Photography Fundamentals

A Deeper Look into Composition

A while ago, as part of my Photography Fundamentals series, I wrote a post entitled “Mastering Composition.” In that post, I discussed some of the basics that every photographer needs to learn in order to create beautiful compositions. We learned about the Rule of Thirds, how geometry affects the composition and how to use a wide tonal range to add richness to your images.

Those things are all great starting points, but composition goes much, much deeper than that. Edward Weston once said, “Composition is the strongest way of seeing.” If you’re like me, you see this quote and you nod your head in agreement without stopping to consider what the “strongest way of seeing” actually means. How does one see strongly, or stronger than another person viewing the same scene? Let’s look past everything you learned as a budding photographer to find out.

Learning to See Every Detail

As I’ve said, the Rule of Thirds is a great starting point for most images, but by itself, it isn’t enough to make your images stand out from thousands of other perfectly aligned photographs. The strongest images come from meticulous attention to detail. No element, not even so much as a leaf, enters the frame unless you allow it.

To see what I mean, try a little exercise with one of your images that you feel could use a little improvement. Examine it carefully, making a note of each element that you see. Ask yourself if those elements belong in the picture or if they’re just a distraction that weakens the overall effect that you’re trying to achieve. Even simple things — power lines, trees, a stray rock — can take just enough away from an image to make it weaker.

Remember that when Weston talked about the “strongest way of seeing,” this is one of the things that he meant. You need to be able to see each detail and how it will affect the final image.

Color and Contrast as Compositional Elements

We talk a lot about how physical objects within a frame can add to or take away from a composition, but the fact is that the less physical elements — things like color, lighting, and contrast — are also a part of the composition. This isn’t so much about making sure that you have a broad tonal range in your image or making sure that all of the colors fit a chosen scheme. Instead, it’s about making these things part of the subject.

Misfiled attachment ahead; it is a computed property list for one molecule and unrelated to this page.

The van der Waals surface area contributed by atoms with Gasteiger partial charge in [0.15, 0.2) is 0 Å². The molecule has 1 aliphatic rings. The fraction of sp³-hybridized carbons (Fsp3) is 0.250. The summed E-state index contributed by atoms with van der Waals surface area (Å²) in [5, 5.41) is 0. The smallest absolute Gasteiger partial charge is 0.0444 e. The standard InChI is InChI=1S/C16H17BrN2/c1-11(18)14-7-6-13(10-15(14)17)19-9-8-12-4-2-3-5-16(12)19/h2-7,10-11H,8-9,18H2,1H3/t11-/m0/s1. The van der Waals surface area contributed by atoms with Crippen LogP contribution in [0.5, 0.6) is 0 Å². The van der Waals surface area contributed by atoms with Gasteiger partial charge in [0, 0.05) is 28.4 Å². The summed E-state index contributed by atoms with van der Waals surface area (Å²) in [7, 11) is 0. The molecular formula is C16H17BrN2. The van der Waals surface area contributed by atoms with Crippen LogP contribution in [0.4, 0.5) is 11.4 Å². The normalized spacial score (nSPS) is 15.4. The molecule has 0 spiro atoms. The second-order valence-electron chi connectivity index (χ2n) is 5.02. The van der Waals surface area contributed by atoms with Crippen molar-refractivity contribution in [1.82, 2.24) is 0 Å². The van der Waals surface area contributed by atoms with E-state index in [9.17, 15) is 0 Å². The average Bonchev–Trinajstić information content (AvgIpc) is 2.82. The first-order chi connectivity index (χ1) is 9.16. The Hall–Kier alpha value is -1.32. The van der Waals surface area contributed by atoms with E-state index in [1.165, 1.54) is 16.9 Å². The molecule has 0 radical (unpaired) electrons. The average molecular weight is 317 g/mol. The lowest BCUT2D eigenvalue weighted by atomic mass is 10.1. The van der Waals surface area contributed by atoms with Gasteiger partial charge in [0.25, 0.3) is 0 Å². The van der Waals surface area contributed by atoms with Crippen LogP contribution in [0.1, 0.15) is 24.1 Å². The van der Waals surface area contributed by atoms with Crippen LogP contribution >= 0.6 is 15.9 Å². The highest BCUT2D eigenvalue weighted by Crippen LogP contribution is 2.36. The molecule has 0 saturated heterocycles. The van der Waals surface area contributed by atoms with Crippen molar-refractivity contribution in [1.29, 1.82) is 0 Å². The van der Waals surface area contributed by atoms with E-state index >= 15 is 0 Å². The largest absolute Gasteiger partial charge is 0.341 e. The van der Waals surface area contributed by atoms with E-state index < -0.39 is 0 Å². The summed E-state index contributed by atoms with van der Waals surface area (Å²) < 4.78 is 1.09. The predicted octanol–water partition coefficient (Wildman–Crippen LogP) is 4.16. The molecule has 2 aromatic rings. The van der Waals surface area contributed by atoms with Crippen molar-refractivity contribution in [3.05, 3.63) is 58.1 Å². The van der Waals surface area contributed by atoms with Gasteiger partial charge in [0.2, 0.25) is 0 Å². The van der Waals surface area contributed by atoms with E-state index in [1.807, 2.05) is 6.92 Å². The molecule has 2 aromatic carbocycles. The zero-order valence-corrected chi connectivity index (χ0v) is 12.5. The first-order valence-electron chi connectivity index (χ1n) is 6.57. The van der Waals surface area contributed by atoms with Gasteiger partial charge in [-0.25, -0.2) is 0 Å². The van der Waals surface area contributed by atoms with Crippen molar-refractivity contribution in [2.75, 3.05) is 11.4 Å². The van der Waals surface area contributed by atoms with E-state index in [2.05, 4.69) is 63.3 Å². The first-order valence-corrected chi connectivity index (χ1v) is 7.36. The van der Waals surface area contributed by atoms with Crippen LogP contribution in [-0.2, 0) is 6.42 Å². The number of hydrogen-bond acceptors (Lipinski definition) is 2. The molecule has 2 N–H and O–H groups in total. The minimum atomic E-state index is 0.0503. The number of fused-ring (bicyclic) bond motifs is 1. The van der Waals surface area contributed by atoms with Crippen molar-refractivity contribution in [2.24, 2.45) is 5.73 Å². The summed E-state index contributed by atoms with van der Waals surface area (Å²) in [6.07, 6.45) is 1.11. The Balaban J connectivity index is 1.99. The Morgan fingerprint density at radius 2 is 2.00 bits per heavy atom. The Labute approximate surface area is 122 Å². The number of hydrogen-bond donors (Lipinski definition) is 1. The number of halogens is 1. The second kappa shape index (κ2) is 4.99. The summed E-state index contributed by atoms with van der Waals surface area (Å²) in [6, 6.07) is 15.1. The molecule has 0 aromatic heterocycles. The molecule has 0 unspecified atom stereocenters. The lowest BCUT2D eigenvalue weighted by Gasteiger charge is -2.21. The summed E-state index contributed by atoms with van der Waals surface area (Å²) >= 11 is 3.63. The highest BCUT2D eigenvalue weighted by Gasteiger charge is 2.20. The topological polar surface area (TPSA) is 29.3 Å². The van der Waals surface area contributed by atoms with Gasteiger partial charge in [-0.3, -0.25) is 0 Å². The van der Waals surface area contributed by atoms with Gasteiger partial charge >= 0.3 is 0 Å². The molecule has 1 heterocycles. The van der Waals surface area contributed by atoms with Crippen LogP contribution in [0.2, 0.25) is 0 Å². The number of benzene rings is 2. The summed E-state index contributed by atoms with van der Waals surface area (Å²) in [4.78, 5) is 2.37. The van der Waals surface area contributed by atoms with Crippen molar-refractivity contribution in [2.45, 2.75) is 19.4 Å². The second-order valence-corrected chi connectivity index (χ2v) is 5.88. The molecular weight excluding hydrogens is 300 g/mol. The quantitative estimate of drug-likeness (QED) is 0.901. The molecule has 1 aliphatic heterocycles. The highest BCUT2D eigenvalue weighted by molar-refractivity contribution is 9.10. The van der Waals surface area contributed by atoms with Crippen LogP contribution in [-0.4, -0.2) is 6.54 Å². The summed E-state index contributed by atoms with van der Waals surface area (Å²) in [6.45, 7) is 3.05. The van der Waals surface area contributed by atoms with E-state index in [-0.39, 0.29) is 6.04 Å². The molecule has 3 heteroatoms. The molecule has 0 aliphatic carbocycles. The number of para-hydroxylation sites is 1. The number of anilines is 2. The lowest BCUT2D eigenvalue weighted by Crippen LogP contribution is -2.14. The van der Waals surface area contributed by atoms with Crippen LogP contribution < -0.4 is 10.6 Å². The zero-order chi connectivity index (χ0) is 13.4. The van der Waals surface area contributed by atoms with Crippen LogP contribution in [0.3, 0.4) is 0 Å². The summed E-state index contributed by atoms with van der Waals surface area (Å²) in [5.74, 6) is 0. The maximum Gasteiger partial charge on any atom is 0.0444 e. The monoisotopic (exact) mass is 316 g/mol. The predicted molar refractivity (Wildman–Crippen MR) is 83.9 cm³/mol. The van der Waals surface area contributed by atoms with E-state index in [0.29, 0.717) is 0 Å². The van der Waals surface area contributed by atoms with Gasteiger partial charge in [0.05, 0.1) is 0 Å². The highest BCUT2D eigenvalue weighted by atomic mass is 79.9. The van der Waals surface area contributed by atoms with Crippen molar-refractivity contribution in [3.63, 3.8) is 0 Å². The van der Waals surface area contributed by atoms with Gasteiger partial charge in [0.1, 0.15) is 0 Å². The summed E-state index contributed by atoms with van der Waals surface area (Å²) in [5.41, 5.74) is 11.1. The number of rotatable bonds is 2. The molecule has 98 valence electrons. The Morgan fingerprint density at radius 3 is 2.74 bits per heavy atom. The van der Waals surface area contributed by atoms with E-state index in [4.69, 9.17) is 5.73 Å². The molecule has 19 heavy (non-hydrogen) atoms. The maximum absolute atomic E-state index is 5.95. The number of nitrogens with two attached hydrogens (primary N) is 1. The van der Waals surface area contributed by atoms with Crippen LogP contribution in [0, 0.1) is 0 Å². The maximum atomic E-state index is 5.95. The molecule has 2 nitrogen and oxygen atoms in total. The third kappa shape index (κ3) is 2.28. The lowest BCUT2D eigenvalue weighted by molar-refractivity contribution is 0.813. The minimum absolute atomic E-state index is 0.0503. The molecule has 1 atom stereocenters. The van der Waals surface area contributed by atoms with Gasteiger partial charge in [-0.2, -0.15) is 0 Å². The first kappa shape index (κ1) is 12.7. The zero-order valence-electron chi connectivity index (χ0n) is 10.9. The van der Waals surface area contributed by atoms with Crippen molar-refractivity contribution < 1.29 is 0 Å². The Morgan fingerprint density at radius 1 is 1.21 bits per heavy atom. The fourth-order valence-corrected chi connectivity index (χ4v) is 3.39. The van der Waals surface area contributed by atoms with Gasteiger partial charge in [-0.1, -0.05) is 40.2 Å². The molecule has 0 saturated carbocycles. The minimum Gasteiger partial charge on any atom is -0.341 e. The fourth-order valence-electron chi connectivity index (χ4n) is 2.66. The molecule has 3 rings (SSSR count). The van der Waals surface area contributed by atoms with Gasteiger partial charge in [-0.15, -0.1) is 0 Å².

Think about it this way: In an image of a leaf, what is the most important part of that picture? Surprisingly, it probably isn’t the leaf itself. Instead, perhaps it is the color green, which tells a story about the leaf — bright and fresh spring green, or deeper, darker summer hues. It could also be the lighting. Brightly lit high spots contrasting with dimmer low areas lets you get a feel for that leaf’s texture.

What this means is that in each image, you need to examine not only the physical objects but the colors and contrasts that make up the image. Pay careful attention to each of these things and how they might or might not help you tell a story.

Composing with Light

When it comes to lighting, you have a variety of different ways to use it as a compositional element. One of the first lessons that many beginning photographers are given is to photograph a subject with backlighting, front lighting, side lighting and more. It’s easy to chalk this exercise up to a lesson in how lighting works, but the other, deeper lesson is that even slight differences in lighting from one image to the next can completely change the overall effect of the subject material.

To illustrate this point, imagine a portrait of a close family member or friend. Under front lighting or diffuse lighting, the subject usually dominates the frame while background objects often go unnoticed unless they’re particularly distracting. If you were to use backlighting in the same scene, however, then the focus of the image shifts away from the subject slightly. Perhaps this new image is showing not only your subject but also how beautiful and sunny the day was when the photo was taken. Experiment with a variety of different lighting effects and you’ll soon see that a minor change in light can make a big difference.

Photography revolves around perfecting your compositions, but with all of the various elements to consider, you’ll find that the pursuit of perfection is a long, challenging process. As you work, do your best to keep every little piece of the puzzle in mind. Once you’ve mastered the “strongest way of seeing,” you’ll understand how to make images that pack an emotional punch.

Will Moneymaker is a freelance photographer, family historian, a husband of twenty-five years and devoted father of four. The arts have always been a part of his life. Join Will as he shares his thoughts and adventures in photography. Subscribe to his weekly newsletter.